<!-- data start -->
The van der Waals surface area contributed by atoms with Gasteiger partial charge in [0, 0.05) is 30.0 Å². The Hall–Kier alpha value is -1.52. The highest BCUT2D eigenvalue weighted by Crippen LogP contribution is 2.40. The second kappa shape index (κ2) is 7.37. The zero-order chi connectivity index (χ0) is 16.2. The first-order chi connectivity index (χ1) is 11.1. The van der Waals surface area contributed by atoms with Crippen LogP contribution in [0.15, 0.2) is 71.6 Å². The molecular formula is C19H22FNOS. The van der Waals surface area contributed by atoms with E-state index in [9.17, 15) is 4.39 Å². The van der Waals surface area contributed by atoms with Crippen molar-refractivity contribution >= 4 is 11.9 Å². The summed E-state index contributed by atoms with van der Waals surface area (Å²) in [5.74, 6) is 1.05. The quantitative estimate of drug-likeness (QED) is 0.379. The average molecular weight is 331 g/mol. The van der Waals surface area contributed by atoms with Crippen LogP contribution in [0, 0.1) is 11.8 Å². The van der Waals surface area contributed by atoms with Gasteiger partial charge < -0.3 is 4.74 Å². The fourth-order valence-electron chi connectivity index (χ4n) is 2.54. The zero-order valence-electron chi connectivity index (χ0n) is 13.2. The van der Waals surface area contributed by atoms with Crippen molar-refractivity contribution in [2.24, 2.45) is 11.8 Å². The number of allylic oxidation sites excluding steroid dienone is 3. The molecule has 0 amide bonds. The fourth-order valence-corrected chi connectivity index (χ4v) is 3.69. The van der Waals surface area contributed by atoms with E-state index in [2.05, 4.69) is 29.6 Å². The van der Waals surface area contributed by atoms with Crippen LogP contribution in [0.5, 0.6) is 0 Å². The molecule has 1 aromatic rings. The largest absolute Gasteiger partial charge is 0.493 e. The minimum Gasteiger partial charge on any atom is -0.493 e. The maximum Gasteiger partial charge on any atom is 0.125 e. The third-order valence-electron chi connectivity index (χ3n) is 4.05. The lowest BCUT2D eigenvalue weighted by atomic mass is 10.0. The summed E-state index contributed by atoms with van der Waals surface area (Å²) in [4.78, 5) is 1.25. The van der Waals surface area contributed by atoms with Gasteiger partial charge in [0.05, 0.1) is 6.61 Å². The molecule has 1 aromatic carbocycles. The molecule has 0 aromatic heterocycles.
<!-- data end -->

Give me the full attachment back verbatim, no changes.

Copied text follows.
The van der Waals surface area contributed by atoms with Gasteiger partial charge in [0, 0.05) is 30.0 Å². The Hall–Kier alpha value is -1.52. The highest BCUT2D eigenvalue weighted by Crippen LogP contribution is 2.40. The second kappa shape index (κ2) is 7.37. The zero-order chi connectivity index (χ0) is 16.2. The first-order chi connectivity index (χ1) is 11.1. The van der Waals surface area contributed by atoms with Crippen LogP contribution in [0.15, 0.2) is 71.6 Å². The molecular formula is C19H22FNOS. The van der Waals surface area contributed by atoms with E-state index in [9.17, 15) is 4.39 Å². The van der Waals surface area contributed by atoms with Crippen molar-refractivity contribution >= 4 is 11.9 Å². The summed E-state index contributed by atoms with van der Waals surface area (Å²) in [5.74, 6) is 1.05. The quantitative estimate of drug-likeness (QED) is 0.379. The average molecular weight is 331 g/mol. The van der Waals surface area contributed by atoms with Crippen LogP contribution in [0, 0.1) is 11.8 Å². The van der Waals surface area contributed by atoms with Gasteiger partial charge < -0.3 is 4.74 Å². The fourth-order valence-electron chi connectivity index (χ4n) is 2.54. The zero-order valence-electron chi connectivity index (χ0n) is 13.2. The van der Waals surface area contributed by atoms with Crippen molar-refractivity contribution in [2.24, 2.45) is 11.8 Å². The number of allylic oxidation sites excluding steroid dienone is 3. The molecule has 0 amide bonds. The fourth-order valence-corrected chi connectivity index (χ4v) is 3.69. The van der Waals surface area contributed by atoms with E-state index in [2.05, 4.69) is 29.6 Å². The van der Waals surface area contributed by atoms with Crippen LogP contribution in [0.5, 0.6) is 0 Å². The molecule has 1 aromatic rings. The largest absolute Gasteiger partial charge is 0.493 e. The minimum Gasteiger partial charge on any atom is -0.493 e. The maximum Gasteiger partial charge on any atom is 0.125 e. The third-order valence-electron chi connectivity index (χ3n) is 4.05. The lowest BCUT2D eigenvalue weighted by atomic mass is 10.0. The summed E-state index contributed by atoms with van der Waals surface area (Å²) in [4.78, 5) is 1.25. The van der Waals surface area contributed by atoms with Gasteiger partial charge in [0.05, 0.1) is 6.61 Å². The molecule has 1 aromatic carbocycles. The molecule has 0 aromatic heterocycles.